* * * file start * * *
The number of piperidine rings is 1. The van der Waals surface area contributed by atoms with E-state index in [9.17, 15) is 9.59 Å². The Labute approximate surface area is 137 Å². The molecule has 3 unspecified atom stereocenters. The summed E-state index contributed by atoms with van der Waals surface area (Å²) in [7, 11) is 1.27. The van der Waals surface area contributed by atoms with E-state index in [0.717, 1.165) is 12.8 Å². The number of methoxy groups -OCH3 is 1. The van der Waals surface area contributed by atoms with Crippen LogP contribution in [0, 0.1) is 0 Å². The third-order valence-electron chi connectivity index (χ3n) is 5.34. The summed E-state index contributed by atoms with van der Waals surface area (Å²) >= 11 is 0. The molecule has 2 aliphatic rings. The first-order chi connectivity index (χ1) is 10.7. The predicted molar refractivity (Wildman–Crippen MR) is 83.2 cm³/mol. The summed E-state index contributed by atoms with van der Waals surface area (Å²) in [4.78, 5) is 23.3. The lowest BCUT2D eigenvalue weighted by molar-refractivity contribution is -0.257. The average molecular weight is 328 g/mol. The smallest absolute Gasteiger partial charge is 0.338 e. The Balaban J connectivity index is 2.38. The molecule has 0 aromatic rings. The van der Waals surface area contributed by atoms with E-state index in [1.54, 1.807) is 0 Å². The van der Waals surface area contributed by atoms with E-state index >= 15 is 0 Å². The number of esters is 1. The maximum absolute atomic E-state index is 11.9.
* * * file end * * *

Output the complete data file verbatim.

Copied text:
The number of piperidine rings is 1. The van der Waals surface area contributed by atoms with E-state index in [9.17, 15) is 9.59 Å². The Labute approximate surface area is 137 Å². The molecule has 3 unspecified atom stereocenters. The summed E-state index contributed by atoms with van der Waals surface area (Å²) in [7, 11) is 1.27. The van der Waals surface area contributed by atoms with E-state index in [0.717, 1.165) is 12.8 Å². The number of methoxy groups -OCH3 is 1. The van der Waals surface area contributed by atoms with Crippen LogP contribution in [0, 0.1) is 0 Å². The third-order valence-electron chi connectivity index (χ3n) is 5.34. The summed E-state index contributed by atoms with van der Waals surface area (Å²) >= 11 is 0. The molecule has 2 aliphatic rings. The first-order chi connectivity index (χ1) is 10.7. The predicted molar refractivity (Wildman–Crippen MR) is 83.2 cm³/mol. The summed E-state index contributed by atoms with van der Waals surface area (Å²) in [4.78, 5) is 23.3. The lowest BCUT2D eigenvalue weighted by molar-refractivity contribution is -0.257. The average molecular weight is 328 g/mol. The smallest absolute Gasteiger partial charge is 0.338 e. The Balaban J connectivity index is 2.38. The molecule has 0 aromatic rings. The van der Waals surface area contributed by atoms with E-state index in [1.54, 1.807) is 0 Å². The van der Waals surface area contributed by atoms with E-state index >= 15 is 0 Å². The number of esters is 1. The maximum absolute atomic E-state index is 11.9.